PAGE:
It was a spectacular start to Leg 7 of the Volvo Ocean Race on Sundayafternoon, as the fleet left Auckland in perfect conditions.
The sun was out, the wind was near 20 knots, and as they have for 10 stopovers, the Auckland fans took to the water by the thousands to farewell the fleet. It wasn’t a surprise – over the course of the Auckland stopover, over 500,000 fans came through the Race Village at the Viaduct Basin.
On Sunday afternoon the Kiwi spectator armada consisted of foiling kite-boards, windsurfers, stand-up paddleboards, kayaks, sailing dinghies, as well as hundreds of power and sail boats, along with the former Whitbread Round the World Race winner, Steinlager 2.
It was MAPFRE, the overall race leader, who made the best start to lead the fleet around a loop of the Waitematā Harbour and out into the Hauraki Gulf, with Dongfeng, Team Brunel and Turn the Tide on Plastic in close and giving chase.
In a return to the heritage of the event, Leg 7 of the Volvo Ocean Race will take the teams on a 7,600 nautical mile journey into the Southern Ocean, and around the iconic Cape Horn, before returning to the Atlantic Ocean towards the finish in Itajaí, Brazil.
“100% of the sailors that have done this leg have at one moment said it is too hard or too tough,” said Charles Caudrelier, the skipper of Dongfeng Race Team. “But when you pass Cape Horn you have a huge feeling of pride that you have faced your fears.”
“We’re going into one of the more gruelling legs of the race,” added Brunel’s Peter Burling, a hero in New Zealand for bringing the America’s Cup home last summer.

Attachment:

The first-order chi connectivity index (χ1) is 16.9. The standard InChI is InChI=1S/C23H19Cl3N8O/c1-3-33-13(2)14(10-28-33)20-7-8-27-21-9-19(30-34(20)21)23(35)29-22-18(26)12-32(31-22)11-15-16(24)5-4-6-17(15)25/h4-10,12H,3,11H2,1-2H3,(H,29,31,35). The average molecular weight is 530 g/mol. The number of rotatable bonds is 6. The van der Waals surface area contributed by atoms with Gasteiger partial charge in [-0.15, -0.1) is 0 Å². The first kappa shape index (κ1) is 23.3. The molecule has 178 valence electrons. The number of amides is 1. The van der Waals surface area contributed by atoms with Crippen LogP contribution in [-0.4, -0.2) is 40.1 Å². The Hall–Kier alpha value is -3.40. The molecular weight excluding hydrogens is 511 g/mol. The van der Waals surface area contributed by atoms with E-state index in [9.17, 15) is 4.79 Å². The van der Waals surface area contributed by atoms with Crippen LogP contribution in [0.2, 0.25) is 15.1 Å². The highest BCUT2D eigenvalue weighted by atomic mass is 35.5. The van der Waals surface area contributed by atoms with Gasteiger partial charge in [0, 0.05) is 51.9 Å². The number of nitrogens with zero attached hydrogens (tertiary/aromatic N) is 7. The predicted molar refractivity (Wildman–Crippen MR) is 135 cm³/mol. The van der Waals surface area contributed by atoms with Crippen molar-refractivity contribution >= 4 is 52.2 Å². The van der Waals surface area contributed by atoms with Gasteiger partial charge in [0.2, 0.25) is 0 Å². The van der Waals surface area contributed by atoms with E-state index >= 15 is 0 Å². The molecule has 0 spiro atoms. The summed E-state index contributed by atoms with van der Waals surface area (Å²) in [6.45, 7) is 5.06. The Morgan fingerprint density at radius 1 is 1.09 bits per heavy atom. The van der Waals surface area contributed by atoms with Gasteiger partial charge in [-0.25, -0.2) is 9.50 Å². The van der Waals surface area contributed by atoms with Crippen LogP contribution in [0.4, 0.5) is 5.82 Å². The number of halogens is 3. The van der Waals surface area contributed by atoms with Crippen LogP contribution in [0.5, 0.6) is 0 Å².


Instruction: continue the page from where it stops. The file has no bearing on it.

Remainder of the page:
“The biggest challenge is the endurance aspect, having to keep the intensity high through some very difficult conditions… It’s going to be pretty tough for any of us Kiwis to leave here, but we’re all pretty excited to get into it.”
The initial Ice Exclusion Zone will allow the teams to sail as far south as 59-degrees south latitude, well into the ‘Furious Fifties’, where wind and waves circle the planet unimpeded by land, allowing them to build to fearsome levels. It will be very cold that far south, and the routing will take the fleet to the most remote part of the world, Point Nemo, where the international space station is closer than any point of land.
There is a balance to be struck on this leg, between pushing the crew and equipment hard in the quest for victory, and ensuring the team is able to finish the leg at all.
“This is a part of the world where sometimes you have to forget about the race and just take care of the people and the boat,” noted Caudrelier. “It’s a special place, sailing in the South – the sea is bigger, the wind is stronger, so you need to be mindful.”
The teams are getting straight into it – after leaving the final turning mark, the forecast is for an upwind slog into a 30-knot easterly as they aim to clear the Coromandel Peninsula and then the East Cape of New Zealand, before turning south in search of the low pressure systems that will power them towards Cape Horn, some 11 days away.
“It’s going to be upwind and bumpy until East Cape,” said Vestas 11th Hour Racing navigator Simon Fisher. His team is returning to the race after retiring from Leg 4 and missing the leg into Auckland while repairing damage to their hull.
“Going around Cape Horn represents a real milestone in the race. It’s a big thing to get around the Horn and it’s a moment of celebration for everyone on board as it means the end of the Southern Ocean and back to the relative safety of the South Atlantic.
“But by no means is it a moment to relax as some of the biggest challenges of this leg can be found between Cape Horn and the finish in Itajaí.”
The initial ETA for the finish in Itajaí, Brazil is between April 4th and 6th.
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